Protecting the existing transportation, energy, and wastewater infrastructure from extreme weather and flooding, strengthening it so that it can withstand ever-increasing floodwater levels, and reducing its future vulnerability are some of the immediate goals. The commission also recommends that long-term infrastructure projects be identified that will help the state rebuild “smarter.”

“When it comes to disaster-preparedness, as this report highlights, we must think long-term,” Rodin said. “Doing so will ultimately save dollars and lives.”

Rebuilding with long-term goals in mind rather than short-term, one-to-one replacement, and encouraging the use of “green” and natural infrastructure are two such options to rebuild “smarter,” the report states. The report points out that there have been a number of severe weather events in the recent past in which the existence of wetlands and dunes acted as natural buffers against storm surges, thus minimizing local flooding, contamination, or erosion. These incidents can serve as models going forward for more natural, less expensive solutions.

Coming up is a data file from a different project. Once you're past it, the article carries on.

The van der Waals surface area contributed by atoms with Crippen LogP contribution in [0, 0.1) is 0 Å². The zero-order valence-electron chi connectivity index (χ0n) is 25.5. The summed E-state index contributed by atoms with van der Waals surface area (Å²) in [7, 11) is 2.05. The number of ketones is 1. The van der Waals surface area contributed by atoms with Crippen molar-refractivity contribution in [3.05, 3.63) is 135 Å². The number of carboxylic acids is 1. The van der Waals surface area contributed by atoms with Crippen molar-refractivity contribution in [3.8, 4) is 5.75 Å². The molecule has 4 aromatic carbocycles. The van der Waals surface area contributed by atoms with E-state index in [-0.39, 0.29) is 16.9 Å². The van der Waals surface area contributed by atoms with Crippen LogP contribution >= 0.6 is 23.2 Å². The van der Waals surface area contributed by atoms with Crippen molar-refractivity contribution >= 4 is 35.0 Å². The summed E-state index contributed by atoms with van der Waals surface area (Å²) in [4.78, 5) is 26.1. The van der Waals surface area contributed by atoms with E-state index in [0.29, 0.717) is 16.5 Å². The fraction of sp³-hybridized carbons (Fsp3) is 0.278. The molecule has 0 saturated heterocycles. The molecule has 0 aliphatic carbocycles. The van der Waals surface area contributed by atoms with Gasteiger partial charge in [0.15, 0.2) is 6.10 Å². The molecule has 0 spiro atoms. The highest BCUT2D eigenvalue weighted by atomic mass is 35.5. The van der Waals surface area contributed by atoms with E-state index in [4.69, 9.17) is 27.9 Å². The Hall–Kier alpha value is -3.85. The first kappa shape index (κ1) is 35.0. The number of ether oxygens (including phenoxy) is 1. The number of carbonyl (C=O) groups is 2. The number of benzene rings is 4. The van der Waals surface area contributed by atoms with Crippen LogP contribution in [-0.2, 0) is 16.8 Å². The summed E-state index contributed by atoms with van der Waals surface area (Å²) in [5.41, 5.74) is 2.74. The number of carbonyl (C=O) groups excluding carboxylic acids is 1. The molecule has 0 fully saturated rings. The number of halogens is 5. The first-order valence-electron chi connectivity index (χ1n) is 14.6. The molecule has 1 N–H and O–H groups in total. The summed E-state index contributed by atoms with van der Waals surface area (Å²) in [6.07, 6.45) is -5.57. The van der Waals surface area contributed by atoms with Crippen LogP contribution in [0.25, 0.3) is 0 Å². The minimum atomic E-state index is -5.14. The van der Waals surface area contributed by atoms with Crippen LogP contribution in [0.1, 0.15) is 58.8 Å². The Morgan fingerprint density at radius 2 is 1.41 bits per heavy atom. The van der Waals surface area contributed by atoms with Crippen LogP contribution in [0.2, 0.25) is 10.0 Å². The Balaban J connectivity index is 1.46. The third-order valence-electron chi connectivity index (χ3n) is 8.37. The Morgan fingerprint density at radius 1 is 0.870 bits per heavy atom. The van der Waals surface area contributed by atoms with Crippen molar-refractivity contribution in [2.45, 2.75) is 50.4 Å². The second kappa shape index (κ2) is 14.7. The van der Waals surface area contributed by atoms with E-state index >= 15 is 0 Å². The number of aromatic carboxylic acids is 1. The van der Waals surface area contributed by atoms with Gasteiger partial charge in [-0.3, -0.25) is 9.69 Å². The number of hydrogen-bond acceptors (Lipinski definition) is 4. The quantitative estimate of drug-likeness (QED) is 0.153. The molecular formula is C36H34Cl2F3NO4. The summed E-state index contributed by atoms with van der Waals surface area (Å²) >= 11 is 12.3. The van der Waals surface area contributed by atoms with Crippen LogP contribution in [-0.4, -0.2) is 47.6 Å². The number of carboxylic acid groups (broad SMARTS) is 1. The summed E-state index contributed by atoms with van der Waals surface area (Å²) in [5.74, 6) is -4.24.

The commission also recommends that agencies responsible for infrastructure decisions coordinate their resilience planning, response measures, and access to resources and equipment. Coordination will decrease duplicate efforts and improve outcomes, according to the report.

“Every one of the recommendations made within the report would ultimately save dollars and lives, however not everything can be immediately put into place today,” Rodin pointed out. But, she added, the report also includes “a number of very inexpensive ways to improve our resilience, many of which will not require prohibitively expensive ‘hard’ infrastructure—tightening our institutional coordination and public communication, for instance, will go a long way toward mitigating the catastrophic effects of natural disasters.”

The commission also recommends reforms in investment, insurance, and risk management; improving data, mapping, visualization, and communications systems; and expanding education, job training, and workforce development so that when the workforce must respond to an emergency, it is prepared to do so.

The 31-member commission included representatives of academia, business, not-for-profit, engineering, finance, real estate, and the federal government. The full NYS 2100 report can be downloaded from the Rockefeller Foundation’s website.